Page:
Drawing the line at online services
RURAL communities are the second largest city in the country (600,000+ people), generating more than $26 billion in earnings, thanks to the dairy and red meat sectors alone.
“Yet those numbers don’t seem to rate highly enough with banks or the Government and its agencies,” says National Rural Communities spokesperson Barbara Kuriger.
“Last week Labour voted against an inquiry into banks and government agencies to make sure people are still able to manage financial affairs independently as the era of cheques draws to a close.”
The motion for an inquiry was put to the Finance and Expenditure Select Committee. National, ACT and the Greens supported it. Labour did not.
“As my colleague and Shadow Treasurer Andrew Bayly said on May 14, we’ve heard that as many as one million Kiwis find internet banking confusing, stressful or even impossible. That includes those who are elderly and not tech savvy, suffer from conditions like dyslexia, can’t afford electronic devices or simply have poor to no connectivity,” she says.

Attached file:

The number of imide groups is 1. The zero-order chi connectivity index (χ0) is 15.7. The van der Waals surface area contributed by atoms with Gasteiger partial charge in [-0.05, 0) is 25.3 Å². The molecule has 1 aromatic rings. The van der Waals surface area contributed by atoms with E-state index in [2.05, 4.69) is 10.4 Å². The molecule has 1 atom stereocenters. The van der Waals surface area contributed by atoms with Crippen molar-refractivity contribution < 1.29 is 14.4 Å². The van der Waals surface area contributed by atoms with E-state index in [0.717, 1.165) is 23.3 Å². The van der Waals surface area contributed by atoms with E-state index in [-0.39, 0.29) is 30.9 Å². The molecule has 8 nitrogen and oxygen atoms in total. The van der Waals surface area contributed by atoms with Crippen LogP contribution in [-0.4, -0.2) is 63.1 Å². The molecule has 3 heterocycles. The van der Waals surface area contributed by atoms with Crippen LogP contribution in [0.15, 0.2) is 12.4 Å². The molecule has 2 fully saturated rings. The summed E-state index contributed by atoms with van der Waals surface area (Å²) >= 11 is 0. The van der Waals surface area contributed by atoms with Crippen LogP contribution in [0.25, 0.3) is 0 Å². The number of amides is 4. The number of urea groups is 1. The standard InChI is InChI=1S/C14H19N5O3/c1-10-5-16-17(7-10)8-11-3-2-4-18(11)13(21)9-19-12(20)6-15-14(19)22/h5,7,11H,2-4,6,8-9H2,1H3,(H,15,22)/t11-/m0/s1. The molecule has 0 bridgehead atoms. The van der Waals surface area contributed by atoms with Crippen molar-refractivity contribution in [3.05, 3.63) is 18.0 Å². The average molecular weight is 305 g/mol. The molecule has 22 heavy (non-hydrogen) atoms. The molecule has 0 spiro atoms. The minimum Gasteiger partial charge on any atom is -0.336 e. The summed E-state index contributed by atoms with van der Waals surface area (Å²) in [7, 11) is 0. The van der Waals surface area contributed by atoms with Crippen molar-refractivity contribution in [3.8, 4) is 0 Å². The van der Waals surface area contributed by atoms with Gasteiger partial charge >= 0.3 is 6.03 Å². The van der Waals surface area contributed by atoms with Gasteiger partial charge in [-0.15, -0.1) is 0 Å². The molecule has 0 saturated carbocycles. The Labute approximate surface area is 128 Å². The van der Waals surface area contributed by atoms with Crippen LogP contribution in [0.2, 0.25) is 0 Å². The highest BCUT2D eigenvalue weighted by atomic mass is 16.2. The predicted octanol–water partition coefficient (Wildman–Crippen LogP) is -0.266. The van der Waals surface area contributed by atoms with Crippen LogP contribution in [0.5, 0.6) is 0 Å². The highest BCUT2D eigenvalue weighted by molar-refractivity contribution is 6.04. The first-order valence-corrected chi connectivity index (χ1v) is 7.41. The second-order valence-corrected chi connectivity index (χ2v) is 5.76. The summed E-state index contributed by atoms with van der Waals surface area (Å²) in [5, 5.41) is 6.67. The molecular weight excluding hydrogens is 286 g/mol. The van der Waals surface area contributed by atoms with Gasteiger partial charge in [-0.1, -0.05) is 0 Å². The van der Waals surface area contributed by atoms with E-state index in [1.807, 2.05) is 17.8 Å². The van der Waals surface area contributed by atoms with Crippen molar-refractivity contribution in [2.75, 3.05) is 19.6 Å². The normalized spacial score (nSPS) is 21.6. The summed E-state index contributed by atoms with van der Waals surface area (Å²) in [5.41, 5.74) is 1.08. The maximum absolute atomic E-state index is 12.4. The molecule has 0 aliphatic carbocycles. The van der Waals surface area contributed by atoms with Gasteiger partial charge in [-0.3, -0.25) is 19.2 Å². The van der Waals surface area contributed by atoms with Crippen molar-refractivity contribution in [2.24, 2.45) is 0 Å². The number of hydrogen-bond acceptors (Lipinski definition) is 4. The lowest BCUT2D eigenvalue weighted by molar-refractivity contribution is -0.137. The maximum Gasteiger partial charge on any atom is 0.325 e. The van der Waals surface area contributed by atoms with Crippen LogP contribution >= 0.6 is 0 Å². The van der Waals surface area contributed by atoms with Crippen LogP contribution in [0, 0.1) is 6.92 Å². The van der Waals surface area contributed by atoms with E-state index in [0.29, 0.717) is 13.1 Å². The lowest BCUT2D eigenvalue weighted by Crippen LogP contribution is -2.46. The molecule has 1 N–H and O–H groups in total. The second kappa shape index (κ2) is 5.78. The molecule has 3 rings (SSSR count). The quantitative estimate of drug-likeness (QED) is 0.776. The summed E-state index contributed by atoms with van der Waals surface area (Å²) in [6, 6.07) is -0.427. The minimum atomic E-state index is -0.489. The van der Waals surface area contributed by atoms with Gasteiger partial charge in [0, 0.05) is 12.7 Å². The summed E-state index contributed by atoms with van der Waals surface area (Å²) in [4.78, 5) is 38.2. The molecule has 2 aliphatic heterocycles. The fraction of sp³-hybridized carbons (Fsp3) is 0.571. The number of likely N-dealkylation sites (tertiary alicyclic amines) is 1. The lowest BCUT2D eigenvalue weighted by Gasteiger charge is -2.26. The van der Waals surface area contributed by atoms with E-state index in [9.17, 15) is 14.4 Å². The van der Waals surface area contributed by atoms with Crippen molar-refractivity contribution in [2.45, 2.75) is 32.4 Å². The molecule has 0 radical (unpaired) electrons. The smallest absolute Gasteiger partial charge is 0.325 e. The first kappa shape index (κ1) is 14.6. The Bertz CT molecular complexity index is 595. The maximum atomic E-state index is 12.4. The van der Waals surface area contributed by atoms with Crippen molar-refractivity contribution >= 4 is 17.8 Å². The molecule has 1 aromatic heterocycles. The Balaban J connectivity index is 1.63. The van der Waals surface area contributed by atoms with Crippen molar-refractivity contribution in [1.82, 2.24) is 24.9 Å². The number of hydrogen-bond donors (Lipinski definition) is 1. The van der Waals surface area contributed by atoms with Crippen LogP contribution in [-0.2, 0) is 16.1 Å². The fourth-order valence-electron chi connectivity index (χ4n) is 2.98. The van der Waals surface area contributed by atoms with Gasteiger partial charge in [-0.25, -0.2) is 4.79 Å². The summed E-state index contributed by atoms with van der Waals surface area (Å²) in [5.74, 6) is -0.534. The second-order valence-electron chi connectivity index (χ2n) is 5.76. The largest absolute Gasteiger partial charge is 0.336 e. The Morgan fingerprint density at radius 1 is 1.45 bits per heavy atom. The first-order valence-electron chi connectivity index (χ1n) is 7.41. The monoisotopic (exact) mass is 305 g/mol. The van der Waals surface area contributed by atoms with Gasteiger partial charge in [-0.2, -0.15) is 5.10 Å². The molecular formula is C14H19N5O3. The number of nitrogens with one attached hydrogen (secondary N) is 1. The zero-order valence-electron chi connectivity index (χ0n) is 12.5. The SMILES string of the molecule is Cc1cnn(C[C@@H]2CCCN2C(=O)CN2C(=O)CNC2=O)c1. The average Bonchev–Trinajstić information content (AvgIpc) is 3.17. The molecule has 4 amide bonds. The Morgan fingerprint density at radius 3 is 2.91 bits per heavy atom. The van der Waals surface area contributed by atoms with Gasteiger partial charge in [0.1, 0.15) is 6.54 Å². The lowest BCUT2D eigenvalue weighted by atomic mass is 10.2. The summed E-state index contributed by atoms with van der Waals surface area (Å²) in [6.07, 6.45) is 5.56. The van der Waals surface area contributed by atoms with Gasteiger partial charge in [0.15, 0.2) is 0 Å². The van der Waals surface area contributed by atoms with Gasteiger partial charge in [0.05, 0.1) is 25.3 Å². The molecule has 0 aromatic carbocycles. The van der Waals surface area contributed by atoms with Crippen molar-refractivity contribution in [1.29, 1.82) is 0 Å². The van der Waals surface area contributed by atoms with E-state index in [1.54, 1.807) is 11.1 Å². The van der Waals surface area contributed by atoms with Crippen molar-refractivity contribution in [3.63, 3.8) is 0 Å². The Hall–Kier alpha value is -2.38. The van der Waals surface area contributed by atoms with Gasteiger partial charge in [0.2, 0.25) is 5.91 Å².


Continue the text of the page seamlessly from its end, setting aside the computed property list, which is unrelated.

She says reducing rural communities’ abilities to do business does not match the drive to do banking online.
“There is an entire generation of farmers and growers who are not familiar or even users of IT, so the need for cheques remains. Because even in times of hardship, farmers are extremely reliable bill payers on the 20th of the month.”
But then there’s also the practical problems as more and more banks close their doors in rural towns and their ATMs disappear.
“The lack of cash is causing issues for retailers, farm and roadside sellers, as well as school mufti days, galas and coin trails,” says Mrs Kuriger.
“As we move to a cashless society, the effects go wider than that to include Saturday sausage sizzles, sport, club and charity raffles and street appeals.
“All these groups can expect to be out of pocket as rural communities have less access to cash and difficulty getting to an ATM or bank, which could be more than hour’s drive.
“As Andrew said last week, we don’t want to be disenfranchising such a large proportion of our society. Especially when it is our rural communities which create so much wealth for our country.”
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